However, the authors fail to explain why low debt, high return on equity companies are so attractive. They dance around but never hit the correct answer. This makes me wonder if they really understand it. For the reader's future reference, once this simple fact is truly understood the investor is on his or her way to understanding investment. Another difficulty is that there are mathematical errors in the book and simplistic mathematical calculations. But the errors induced thereby are not large and no one seems to realize that the calculations are just a poor man's replacement for calculus. As someone with a extensive mathematical background I find this perfectly acceptable. Quite frankly, I have never needed more than simple algebra to understand investments anyhow so restricting the reader to this is good. Also, some sections of the book wander about somewhat aimlessly trying to explain rather simple concepts. I just think the authors don't have a quantitative background. As I said above that is ok but these concepts can be explained better in words than they are in the book.
Finally, other reviewers are correct. Mary Buffett using Warren said this and Warren said that etc. throughout the book grates after a very few pages.
But in the final analysis the book is worth the time and effort.
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49 of 54 people found the following review helpful By A Customer on October 1, 1999
Format: Paperback
I've read Robert Hagstrom's "The Warren Buffett Portfolio", Ben Graham's "The Intelligent Investor", James O'Shaughnessy's "What Works on Wall Street", and Peter Lynch's "One Up On Wall Street". "Buffettology" is better than all of them combined. It tells you Warren's basic investment strategies AND the mathematics to calculate what is and isn't a good buy. It goes far beyond just P/E ratios and ROE.

Before I bought the book, I wondered if maybe Mary Buffett didn't really know Warren's investment strategies and was just using her name to sell books. I was wrong. She goes into great detail about how he picks stocks. Far more detail than is in Hagstrom's book or in BRK's Annual Reports (but those are good sources too).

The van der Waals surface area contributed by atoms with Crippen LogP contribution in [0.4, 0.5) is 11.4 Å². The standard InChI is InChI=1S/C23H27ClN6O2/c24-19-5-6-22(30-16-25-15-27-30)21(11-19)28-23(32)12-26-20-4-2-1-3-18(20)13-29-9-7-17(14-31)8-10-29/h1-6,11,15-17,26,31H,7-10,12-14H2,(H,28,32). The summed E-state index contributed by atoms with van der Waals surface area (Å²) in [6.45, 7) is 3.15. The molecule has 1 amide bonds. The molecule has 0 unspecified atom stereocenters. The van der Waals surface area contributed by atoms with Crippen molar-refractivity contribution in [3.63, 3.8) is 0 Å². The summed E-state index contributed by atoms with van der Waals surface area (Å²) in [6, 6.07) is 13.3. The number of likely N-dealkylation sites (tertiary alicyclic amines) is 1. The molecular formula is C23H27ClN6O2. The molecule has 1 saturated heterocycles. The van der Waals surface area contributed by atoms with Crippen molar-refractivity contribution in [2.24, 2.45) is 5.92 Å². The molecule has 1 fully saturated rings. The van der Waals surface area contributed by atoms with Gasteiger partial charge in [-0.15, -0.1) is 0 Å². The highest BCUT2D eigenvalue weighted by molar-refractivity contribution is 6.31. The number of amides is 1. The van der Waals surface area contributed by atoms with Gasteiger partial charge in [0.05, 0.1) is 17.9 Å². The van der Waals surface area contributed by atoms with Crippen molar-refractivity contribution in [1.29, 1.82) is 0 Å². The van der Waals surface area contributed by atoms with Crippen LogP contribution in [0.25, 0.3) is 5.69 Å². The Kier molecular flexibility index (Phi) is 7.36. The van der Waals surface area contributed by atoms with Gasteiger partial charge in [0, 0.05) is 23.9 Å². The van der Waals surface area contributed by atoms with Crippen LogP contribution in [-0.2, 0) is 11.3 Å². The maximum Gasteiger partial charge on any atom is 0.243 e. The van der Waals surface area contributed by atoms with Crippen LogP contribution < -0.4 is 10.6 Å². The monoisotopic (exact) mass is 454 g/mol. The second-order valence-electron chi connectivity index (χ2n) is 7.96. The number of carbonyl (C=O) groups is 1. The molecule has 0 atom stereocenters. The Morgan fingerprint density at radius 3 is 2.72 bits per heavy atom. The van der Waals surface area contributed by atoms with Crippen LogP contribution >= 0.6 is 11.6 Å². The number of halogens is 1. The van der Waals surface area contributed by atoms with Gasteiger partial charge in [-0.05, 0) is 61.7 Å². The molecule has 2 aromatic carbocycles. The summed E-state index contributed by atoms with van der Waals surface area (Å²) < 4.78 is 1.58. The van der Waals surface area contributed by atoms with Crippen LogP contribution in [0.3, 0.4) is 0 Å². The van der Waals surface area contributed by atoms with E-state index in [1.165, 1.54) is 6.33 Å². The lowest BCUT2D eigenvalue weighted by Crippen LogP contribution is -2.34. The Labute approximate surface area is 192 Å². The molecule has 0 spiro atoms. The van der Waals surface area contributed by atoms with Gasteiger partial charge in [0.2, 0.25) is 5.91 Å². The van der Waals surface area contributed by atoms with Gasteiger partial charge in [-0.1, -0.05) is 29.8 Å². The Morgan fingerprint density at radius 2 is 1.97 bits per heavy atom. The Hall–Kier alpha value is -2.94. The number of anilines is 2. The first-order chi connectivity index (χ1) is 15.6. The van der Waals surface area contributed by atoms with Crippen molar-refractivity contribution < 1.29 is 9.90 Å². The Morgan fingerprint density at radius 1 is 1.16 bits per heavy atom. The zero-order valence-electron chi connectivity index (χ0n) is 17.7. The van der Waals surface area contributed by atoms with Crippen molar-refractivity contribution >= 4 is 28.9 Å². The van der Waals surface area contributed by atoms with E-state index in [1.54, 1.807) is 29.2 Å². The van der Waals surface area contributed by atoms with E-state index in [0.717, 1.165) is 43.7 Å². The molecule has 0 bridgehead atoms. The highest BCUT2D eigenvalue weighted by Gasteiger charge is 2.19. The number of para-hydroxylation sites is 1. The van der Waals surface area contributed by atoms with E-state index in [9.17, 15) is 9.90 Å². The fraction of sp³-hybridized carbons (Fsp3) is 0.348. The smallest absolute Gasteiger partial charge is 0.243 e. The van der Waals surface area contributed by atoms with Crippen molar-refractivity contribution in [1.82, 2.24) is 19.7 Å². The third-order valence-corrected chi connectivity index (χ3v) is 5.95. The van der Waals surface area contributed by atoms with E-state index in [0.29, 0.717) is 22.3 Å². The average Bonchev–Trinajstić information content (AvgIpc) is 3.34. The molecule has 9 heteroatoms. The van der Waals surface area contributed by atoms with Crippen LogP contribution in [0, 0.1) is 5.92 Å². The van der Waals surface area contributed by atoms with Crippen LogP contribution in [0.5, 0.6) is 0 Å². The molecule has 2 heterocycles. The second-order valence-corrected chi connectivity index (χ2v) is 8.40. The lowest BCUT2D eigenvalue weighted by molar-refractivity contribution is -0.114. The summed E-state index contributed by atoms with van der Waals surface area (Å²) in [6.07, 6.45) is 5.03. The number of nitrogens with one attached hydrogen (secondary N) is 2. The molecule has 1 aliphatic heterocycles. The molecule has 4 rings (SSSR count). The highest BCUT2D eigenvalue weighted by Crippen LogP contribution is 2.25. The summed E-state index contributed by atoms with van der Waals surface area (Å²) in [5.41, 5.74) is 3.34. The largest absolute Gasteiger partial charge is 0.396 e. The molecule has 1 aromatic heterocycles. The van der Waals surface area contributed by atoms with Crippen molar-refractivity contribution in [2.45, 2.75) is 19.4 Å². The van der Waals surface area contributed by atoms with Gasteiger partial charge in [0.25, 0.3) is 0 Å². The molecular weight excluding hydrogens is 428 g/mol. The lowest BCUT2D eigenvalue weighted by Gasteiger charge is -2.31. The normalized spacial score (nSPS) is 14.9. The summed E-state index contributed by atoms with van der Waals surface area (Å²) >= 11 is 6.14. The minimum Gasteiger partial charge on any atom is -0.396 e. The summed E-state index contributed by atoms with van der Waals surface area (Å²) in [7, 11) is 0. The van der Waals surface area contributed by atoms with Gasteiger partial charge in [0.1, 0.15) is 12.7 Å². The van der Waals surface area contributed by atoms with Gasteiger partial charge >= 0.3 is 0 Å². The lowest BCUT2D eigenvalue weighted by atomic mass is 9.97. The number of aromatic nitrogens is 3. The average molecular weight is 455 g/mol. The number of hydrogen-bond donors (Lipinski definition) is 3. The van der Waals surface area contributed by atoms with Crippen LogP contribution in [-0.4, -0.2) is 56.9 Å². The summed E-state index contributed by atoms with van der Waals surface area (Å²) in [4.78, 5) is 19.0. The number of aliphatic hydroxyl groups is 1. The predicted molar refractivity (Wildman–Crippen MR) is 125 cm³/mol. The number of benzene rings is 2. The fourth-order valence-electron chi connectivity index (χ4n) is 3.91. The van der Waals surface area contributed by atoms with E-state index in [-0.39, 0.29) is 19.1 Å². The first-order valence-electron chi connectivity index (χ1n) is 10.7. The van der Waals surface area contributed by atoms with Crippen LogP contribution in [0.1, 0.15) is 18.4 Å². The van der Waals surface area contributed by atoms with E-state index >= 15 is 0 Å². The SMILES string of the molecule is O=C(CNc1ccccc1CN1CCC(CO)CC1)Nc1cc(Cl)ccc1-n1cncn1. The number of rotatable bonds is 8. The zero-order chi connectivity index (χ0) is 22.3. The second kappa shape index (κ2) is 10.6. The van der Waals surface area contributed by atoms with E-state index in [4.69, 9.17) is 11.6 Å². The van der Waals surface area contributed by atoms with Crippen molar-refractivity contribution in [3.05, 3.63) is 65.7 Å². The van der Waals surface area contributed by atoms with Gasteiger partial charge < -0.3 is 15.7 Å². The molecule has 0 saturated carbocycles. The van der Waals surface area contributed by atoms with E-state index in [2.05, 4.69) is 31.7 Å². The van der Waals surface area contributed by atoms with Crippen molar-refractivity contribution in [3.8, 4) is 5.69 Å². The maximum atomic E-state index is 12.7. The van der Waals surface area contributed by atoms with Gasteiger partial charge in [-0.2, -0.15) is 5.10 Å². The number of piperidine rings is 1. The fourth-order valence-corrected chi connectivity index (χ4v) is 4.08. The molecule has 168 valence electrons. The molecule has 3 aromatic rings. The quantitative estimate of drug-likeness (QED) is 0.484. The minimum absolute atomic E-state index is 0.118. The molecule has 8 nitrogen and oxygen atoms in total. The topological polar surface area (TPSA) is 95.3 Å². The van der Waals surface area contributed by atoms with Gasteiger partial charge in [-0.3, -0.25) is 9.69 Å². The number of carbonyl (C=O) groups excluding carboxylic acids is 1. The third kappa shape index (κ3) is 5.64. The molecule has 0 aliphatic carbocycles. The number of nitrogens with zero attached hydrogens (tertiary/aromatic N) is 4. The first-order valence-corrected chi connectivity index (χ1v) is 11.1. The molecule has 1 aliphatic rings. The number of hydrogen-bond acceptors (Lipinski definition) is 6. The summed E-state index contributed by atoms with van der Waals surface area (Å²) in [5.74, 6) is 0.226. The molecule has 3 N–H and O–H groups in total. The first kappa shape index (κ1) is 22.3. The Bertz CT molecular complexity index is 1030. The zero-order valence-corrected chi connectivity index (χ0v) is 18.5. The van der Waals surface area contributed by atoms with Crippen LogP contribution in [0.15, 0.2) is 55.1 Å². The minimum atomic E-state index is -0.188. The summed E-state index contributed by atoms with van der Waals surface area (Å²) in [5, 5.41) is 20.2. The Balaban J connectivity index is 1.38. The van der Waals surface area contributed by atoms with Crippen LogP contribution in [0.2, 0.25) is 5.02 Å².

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22 of 23 people found the following review helpful By Value Seeker on March 26, 2005
Format: Paperback
Some people writing reviews of this book have criticised Mary Buffett for cashing in on her former relationship to Warren Buffett. I don't have a problem with that. Everyone who has written a book about Buffett has done it to make money. What I found interesting about this book was that Mary Buffett has not included a single example of her using the information in this book to buy a company's shares in the stock market and make money. Mary Buffett doesn't provide the name of one company she made money on - or her reasoning behind buying it. We all know Warren Buffett can make money in the stock market. Mary Buffett doesn't show us that by using the information in her book she has ever made a dime.

The book is written for a reading level of about junior high school. The book might be helpful to someone that age just getting interested in investing. If a parent has a child that age getting interested in the stock market, this might be an OK present. There is some good information in chapter 16 on the characteristics of excellent businesses and in chapter 18 on where to find information on companies that have shares listed on stock exchanges. A key point made in the book is that there are two separate parts to successfully investing in the stock market: 1) identifying excellent businesses 2) after you have found several excellent businesses buying shares of any of these companies ONLY at times when their shares are trading at low bargain prices.

Warren Buffett's company is Berkshire Hathaway. The best place to learn about Warren Buffett is the Berkshire website. It's free. The quality of the man's writing on business and the stock market (almost) matches his skill as an investor. If you are really interested in learning about investing you will appreciate and enjoy reading Warren Buffett's letters to shareholders posted for free on the Berkshire website far more than this book.
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Buffettology: The Previously Unexplained Techniques That Have Made Warren Buffett The Worlds